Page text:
A former Cook County staffer, who last month lost a federal suit in which he alleged he was fired in retaliation for exposing corruption in Elmwood Park and then running for the county board seat held by Elmwood Park's onetime Village President Peter Silvestri, is now attempting to press the same claims in Cook County Circuit Court.
Frank L. McPartlin filed a federal suit in 2017 against Cook County, County Board President Toni Preckwinkle and Board Commissioner Peter Silvestri. McPartlin alleged he was illegally fired in 2015 as a special assistant in the Cook County Bureau of Administration, because of his political activities. The job paid $85,000 per year, plus benefits. Defendants denied wrongdoing.
On Feb. 10, U.S. District Judge Edmond Chang dismissed the federal counts of the suit, finding defendants did not breach McPartlin's free speech. Chang reasoned defendants were within their rights to fire McPartlin, because McPartlin's post, as defendants argued, was a “policy making role for which politics may lawfully be taken into account.”
Chang also concluded there was no breach of laws protecting whistleblowers, because McPartlin was not booted until four years after the alleged whistleblowing.
Chang didn't rule on the state counts, instead relinquishing jurisdiction over them, telling McPartlin he could pursue the state counts in circuit court. On April 6, McPartlin followed that suggestion and lodged a suit solely on that footing in Cook County Circuit Court.
McPartlin went over the same ground he did in the federal suit, saying the case began in 2011, when he became director of the Elmwood Park Neighborhood Civic Organization and helped the Better Government Association and Fox News investigate Elmwood Park’s leadership, which then included Silvestri as village president.
Silvestri, who is Republican, was village president from 1989 to 2013. He has been a Cook County Board commissioner since 1994 for the Ninth District, which covers northwest Cook County, including Elmwood Park.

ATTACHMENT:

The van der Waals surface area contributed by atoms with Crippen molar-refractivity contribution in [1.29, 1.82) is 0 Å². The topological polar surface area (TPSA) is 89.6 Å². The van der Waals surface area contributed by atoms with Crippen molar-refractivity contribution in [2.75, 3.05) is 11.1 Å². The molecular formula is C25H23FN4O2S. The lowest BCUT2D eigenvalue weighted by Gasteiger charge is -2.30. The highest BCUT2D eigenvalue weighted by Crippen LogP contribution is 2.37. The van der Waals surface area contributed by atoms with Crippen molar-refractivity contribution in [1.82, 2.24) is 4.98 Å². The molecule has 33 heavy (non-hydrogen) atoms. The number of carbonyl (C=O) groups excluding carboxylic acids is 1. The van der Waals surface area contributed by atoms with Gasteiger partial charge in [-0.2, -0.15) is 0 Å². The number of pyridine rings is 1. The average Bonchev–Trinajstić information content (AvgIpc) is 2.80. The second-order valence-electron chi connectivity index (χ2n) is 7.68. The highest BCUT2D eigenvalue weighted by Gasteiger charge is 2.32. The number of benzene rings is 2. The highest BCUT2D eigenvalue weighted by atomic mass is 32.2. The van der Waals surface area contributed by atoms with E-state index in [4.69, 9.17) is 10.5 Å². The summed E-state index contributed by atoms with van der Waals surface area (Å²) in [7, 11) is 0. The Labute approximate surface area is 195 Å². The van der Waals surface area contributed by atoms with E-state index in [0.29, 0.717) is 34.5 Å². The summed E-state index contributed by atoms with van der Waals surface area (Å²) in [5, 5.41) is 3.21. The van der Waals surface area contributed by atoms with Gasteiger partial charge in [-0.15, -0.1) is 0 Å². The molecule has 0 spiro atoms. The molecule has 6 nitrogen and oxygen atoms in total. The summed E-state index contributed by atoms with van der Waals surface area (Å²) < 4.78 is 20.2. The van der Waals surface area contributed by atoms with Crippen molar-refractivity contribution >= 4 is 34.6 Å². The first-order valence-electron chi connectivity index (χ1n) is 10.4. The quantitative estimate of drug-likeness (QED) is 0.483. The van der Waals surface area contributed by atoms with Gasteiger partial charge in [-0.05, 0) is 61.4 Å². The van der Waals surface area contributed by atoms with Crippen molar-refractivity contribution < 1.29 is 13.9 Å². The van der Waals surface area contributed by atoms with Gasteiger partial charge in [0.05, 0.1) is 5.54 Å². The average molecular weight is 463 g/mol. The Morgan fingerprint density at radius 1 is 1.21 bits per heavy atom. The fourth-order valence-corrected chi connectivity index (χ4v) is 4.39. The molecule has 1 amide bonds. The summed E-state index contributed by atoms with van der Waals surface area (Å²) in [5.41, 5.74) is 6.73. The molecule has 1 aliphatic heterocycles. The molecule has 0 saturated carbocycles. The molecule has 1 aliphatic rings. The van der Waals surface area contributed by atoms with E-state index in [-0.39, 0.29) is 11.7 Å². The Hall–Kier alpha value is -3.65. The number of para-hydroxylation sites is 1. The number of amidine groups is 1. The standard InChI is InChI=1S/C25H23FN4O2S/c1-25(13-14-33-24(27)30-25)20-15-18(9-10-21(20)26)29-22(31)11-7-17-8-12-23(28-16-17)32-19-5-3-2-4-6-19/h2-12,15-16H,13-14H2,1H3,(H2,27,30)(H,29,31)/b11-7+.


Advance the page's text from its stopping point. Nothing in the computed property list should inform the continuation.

Purportedly with McPartlin's aid, the BGA and Fox reported village workers were paid with taxpayer funds for work done on Silvestri’s home and village auxiliary police officers “performed political campaign work for Silvestri while being paid by the village (and as a condition of employment.)” The reports further said people from outside Elmwood Park, but “with ties to Silvestri … voted in village elections.”
McPartlin said he aggravated his standing with Silvestri, when, as a Democrat, he ran against Silvestri in the 2014 general election. McPartlin lost, but alleged, nonetheless, he was kicked out of his job two months later in retaliation for the electoral challenge and his anti-corruption work. McPartlin claims Silvestri then induced Preckwinkle to approve McPartlin's firing, by supporting the Democrat Preckwinkle's agenda.
McPartlin said he was fired despite a record clean of “performance issues” that justified his termination, and his position continued to be funded after he was given the pink slip.
McPartlin wants to be reinstated to his job and given back pay and benefits, as well as front pay. He also seeks at least $150,000 in damages.
McPartlin is again represented by attorney Cass Casper, of Talon Law LLC, of Chicago.
Circuit Judge Celia Gamrath is presiding over the case.
Cook County, Silvestri and Preckwinkle were defended in the federal action by the Chicago firm of Laner Muchin Ltd. and the Cook County State’s Attorney’s Office. No lawyers have yet filed appearances for defendants in the circuit court suit.